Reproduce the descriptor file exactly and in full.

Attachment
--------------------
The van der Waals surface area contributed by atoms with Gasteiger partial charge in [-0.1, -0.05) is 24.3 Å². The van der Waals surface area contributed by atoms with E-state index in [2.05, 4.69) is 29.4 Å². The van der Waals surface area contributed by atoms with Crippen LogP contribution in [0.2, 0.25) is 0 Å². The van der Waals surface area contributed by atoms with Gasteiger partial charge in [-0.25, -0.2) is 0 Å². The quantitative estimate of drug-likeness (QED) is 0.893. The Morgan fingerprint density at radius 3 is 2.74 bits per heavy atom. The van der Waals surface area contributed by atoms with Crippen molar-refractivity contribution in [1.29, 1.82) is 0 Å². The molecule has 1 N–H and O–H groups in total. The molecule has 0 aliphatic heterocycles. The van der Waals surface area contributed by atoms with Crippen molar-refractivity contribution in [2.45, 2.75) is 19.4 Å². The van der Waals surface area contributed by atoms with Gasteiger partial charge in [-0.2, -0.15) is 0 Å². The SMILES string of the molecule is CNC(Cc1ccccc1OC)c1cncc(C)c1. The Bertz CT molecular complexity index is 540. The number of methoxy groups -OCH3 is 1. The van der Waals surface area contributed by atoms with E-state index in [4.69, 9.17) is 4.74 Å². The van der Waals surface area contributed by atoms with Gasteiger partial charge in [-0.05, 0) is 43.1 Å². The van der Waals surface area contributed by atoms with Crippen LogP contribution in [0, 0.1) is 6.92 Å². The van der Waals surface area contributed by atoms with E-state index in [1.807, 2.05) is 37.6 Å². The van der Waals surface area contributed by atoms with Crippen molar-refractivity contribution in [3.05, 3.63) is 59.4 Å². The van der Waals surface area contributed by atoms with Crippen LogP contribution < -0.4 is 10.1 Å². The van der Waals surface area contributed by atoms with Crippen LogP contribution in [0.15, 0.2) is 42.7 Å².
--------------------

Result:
The van der Waals surface area contributed by atoms with Gasteiger partial charge in [-0.1, -0.05) is 24.3 Å². The van der Waals surface area contributed by atoms with E-state index in [2.05, 4.69) is 29.4 Å². The van der Waals surface area contributed by atoms with Crippen LogP contribution in [0.2, 0.25) is 0 Å². The van der Waals surface area contributed by atoms with Gasteiger partial charge in [-0.25, -0.2) is 0 Å². The quantitative estimate of drug-likeness (QED) is 0.893. The Morgan fingerprint density at radius 3 is 2.74 bits per heavy atom. The van der Waals surface area contributed by atoms with Crippen molar-refractivity contribution in [1.29, 1.82) is 0 Å². The molecule has 1 N–H and O–H groups in total. The molecule has 0 aliphatic heterocycles. The van der Waals surface area contributed by atoms with Crippen molar-refractivity contribution in [2.45, 2.75) is 19.4 Å². The van der Waals surface area contributed by atoms with Gasteiger partial charge in [-0.2, -0.15) is 0 Å². The SMILES string of the molecule is CNC(Cc1ccccc1OC)c1cncc(C)c1. The Bertz CT molecular complexity index is 540. The number of methoxy groups -OCH3 is 1. The van der Waals surface area contributed by atoms with E-state index in [4.69, 9.17) is 4.74 Å². The van der Waals surface area contributed by atoms with Gasteiger partial charge in [-0.05, 0) is 43.1 Å². The van der Waals surface area contributed by atoms with Crippen LogP contribution in [0, 0.1) is 6.92 Å². The van der Waals surface area contributed by atoms with E-state index in [1.807, 2.05) is 37.6 Å². The van der Waals surface area contributed by atoms with Crippen molar-refractivity contribution in [3.05, 3.63) is 59.4 Å². The van der Waals surface area contributed by atoms with Crippen LogP contribution < -0.4 is 10.1 Å². The van der Waals surface area contributed by atoms with Crippen LogP contribution in [0.15, 0.2) is 42.7 Å².